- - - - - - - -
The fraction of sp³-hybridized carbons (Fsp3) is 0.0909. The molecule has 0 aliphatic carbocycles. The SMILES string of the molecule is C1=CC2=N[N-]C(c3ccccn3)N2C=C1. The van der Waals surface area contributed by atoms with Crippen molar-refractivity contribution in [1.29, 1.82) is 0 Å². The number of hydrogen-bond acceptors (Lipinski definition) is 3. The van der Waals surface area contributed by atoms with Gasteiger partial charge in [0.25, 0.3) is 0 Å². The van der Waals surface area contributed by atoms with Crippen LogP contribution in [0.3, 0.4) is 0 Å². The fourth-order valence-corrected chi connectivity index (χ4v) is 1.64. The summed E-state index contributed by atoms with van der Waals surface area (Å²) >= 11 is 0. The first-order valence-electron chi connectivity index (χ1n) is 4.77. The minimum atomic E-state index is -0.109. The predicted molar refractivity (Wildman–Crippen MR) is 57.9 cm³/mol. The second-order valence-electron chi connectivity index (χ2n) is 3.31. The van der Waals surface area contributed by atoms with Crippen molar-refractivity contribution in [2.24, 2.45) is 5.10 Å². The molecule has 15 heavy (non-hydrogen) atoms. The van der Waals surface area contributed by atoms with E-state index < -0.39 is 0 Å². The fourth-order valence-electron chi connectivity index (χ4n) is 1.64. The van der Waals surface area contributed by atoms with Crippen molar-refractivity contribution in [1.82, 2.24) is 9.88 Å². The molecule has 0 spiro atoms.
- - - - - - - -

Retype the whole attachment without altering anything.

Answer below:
The fraction of sp³-hybridized carbons (Fsp3) is 0.0909. The molecule has 0 aliphatic carbocycles. The SMILES string of the molecule is C1=CC2=N[N-]C(c3ccccn3)N2C=C1. The van der Waals surface area contributed by atoms with Crippen molar-refractivity contribution in [1.29, 1.82) is 0 Å². The number of hydrogen-bond acceptors (Lipinski definition) is 3. The van der Waals surface area contributed by atoms with Gasteiger partial charge in [0.25, 0.3) is 0 Å². The van der Waals surface area contributed by atoms with Crippen LogP contribution in [0.3, 0.4) is 0 Å². The fourth-order valence-corrected chi connectivity index (χ4v) is 1.64. The summed E-state index contributed by atoms with van der Waals surface area (Å²) >= 11 is 0. The first-order valence-electron chi connectivity index (χ1n) is 4.77. The minimum atomic E-state index is -0.109. The predicted molar refractivity (Wildman–Crippen MR) is 57.9 cm³/mol. The second-order valence-electron chi connectivity index (χ2n) is 3.31. The van der Waals surface area contributed by atoms with Crippen molar-refractivity contribution in [2.24, 2.45) is 5.10 Å². The molecule has 15 heavy (non-hydrogen) atoms. The van der Waals surface area contributed by atoms with E-state index < -0.39 is 0 Å². The fourth-order valence-electron chi connectivity index (χ4n) is 1.64. The van der Waals surface area contributed by atoms with Crippen molar-refractivity contribution in [1.82, 2.24) is 9.88 Å². The molecule has 0 spiro atoms.